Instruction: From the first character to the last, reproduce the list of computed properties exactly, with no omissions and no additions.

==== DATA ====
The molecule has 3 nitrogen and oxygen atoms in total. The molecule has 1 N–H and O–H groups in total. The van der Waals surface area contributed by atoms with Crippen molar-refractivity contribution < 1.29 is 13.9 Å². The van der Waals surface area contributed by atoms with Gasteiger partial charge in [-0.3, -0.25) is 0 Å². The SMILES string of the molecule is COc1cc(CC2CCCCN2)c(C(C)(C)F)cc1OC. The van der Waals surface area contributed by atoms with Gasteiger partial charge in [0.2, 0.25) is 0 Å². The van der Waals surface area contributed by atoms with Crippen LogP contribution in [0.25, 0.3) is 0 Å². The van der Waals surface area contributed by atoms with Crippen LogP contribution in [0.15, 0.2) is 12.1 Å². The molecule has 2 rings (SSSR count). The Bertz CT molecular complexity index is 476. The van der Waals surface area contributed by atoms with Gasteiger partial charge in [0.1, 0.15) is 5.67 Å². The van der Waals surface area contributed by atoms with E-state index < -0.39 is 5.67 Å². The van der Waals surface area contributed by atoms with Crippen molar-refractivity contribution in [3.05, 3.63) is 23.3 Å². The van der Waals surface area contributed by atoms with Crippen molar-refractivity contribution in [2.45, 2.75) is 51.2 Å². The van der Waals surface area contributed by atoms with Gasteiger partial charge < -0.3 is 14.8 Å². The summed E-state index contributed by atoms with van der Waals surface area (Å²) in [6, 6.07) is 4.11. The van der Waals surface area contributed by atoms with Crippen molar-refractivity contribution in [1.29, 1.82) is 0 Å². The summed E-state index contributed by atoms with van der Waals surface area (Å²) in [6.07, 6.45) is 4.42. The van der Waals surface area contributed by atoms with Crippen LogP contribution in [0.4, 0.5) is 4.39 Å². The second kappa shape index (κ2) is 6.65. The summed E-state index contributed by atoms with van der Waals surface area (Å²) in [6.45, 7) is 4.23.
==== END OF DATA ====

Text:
The molecule has 3 nitrogen and oxygen atoms in total. The molecule has 1 N–H and O–H groups in total. The van der Waals surface area contributed by atoms with Crippen molar-refractivity contribution < 1.29 is 13.9 Å². The van der Waals surface area contributed by atoms with Gasteiger partial charge in [-0.3, -0.25) is 0 Å². The SMILES string of the molecule is COc1cc(CC2CCCCN2)c(C(C)(C)F)cc1OC. The van der Waals surface area contributed by atoms with Gasteiger partial charge in [0.2, 0.25) is 0 Å². The van der Waals surface area contributed by atoms with Crippen LogP contribution in [0.25, 0.3) is 0 Å². The van der Waals surface area contributed by atoms with Crippen LogP contribution in [0.15, 0.2) is 12.1 Å². The molecule has 2 rings (SSSR count). The Bertz CT molecular complexity index is 476. The van der Waals surface area contributed by atoms with Gasteiger partial charge in [0.1, 0.15) is 5.67 Å². The van der Waals surface area contributed by atoms with E-state index < -0.39 is 5.67 Å². The van der Waals surface area contributed by atoms with Crippen molar-refractivity contribution in [3.05, 3.63) is 23.3 Å². The van der Waals surface area contributed by atoms with Crippen molar-refractivity contribution in [2.45, 2.75) is 51.2 Å². The van der Waals surface area contributed by atoms with Gasteiger partial charge < -0.3 is 14.8 Å². The summed E-state index contributed by atoms with van der Waals surface area (Å²) in [6, 6.07) is 4.11. The van der Waals surface area contributed by atoms with Crippen molar-refractivity contribution in [1.29, 1.82) is 0 Å². The summed E-state index contributed by atoms with van der Waals surface area (Å²) in [6.07, 6.45) is 4.42. The van der Waals surface area contributed by atoms with Crippen LogP contribution in [0.4, 0.5) is 4.39 Å². The second kappa shape index (κ2) is 6.65. The summed E-state index contributed by atoms with van der Waals surface area (Å²) in [6.45, 7) is 4.23.